This article about college financial health was produced in partnership with The Hechinger Report, a nonprofit, independent news organization focused on inequality and innovation in education. This is part 1 of the Colleges in Crisis series.
Dozens of colleges and universities nationwide started 2020 already under financial stress. They’d spent the past decade grappling with declining enrollments and weakening support from state governments.
Now, with the added pressures of the coronavirus pandemic, the fabric of American higher education has become even more strained: The prospect of lower revenues has already forced some schools to slash budgets and could lead to waves of closings, experts and researchers say.
To examine how institutions were positioned to respond to such a crisis, The Hechinger Report created a Financial Fitness Tracker that put the nation’s public institutions and four-year nonprofit colleges and universities through a financial stress test, examining key metrics including enrollment, tuition revenue, public funding and endowment health.
Schools faring the worst in these areas — meaning that they are projected to dip under the 20th percentile in a particular category — are marked with warning signs in the tracker. A total of 2,662 schools were included in the analysis, and 2,264 had enough data to be evaluated in every category. All data predates the pandemic.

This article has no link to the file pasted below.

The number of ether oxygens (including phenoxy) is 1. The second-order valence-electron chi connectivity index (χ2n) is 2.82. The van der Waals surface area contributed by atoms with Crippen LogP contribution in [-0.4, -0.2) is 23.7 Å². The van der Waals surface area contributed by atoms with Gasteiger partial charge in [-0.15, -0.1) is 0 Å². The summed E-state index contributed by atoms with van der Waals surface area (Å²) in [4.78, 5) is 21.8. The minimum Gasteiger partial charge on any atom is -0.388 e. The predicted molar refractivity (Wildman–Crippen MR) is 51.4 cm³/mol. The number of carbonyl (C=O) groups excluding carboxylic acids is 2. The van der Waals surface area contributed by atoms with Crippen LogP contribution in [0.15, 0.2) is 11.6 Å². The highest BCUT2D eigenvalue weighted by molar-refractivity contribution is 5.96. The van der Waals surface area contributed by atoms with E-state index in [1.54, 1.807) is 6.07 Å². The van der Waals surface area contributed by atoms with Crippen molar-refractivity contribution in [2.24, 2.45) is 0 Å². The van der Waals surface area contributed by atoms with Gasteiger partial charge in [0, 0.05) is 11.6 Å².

Our analysis of the stress test results found:
- Nationwide, more than 500 colleges and universities show warning signs in two or more metrics.
- The problems were not evenly spread among states. Combined, Ohio and Illinois have more than 10 percent of all the institutions potentially facing trouble. Ohio has 36 institutions with two or more warning signs. Illinois has 26.
- Roughly 1,360 colleges and universities have seen declines in first-year fall enrollment since 2009, including about 800 four-year institutions.
- Nearly 30 percent of all four-year schools brought in less tuition revenue per student in 2017-18 than in 2009-10.
- About 700 public campuses received less in state and local appropriations in 2017-18 than in 2009-10, and about 190 private four-year institutions saw the size of their endowments fall relative to their costs.
Many factors can cause colleges to struggle financially, according to a review of the data and interviews with 39 college finance researchers, student advocates, state officials, school administrators and faculty members. Over the last decade, enrollment slipped as the economy grew. Demographics are working against institutions in parts of the country as the number of teens — and thus the number of high school graduates — drops. State support still lags behind what it was before the Great Recession. Many colleges and universities have a history of mismanaging their finances, increasing spending even as enrollments fell or going deeply into debt to construct new buildings.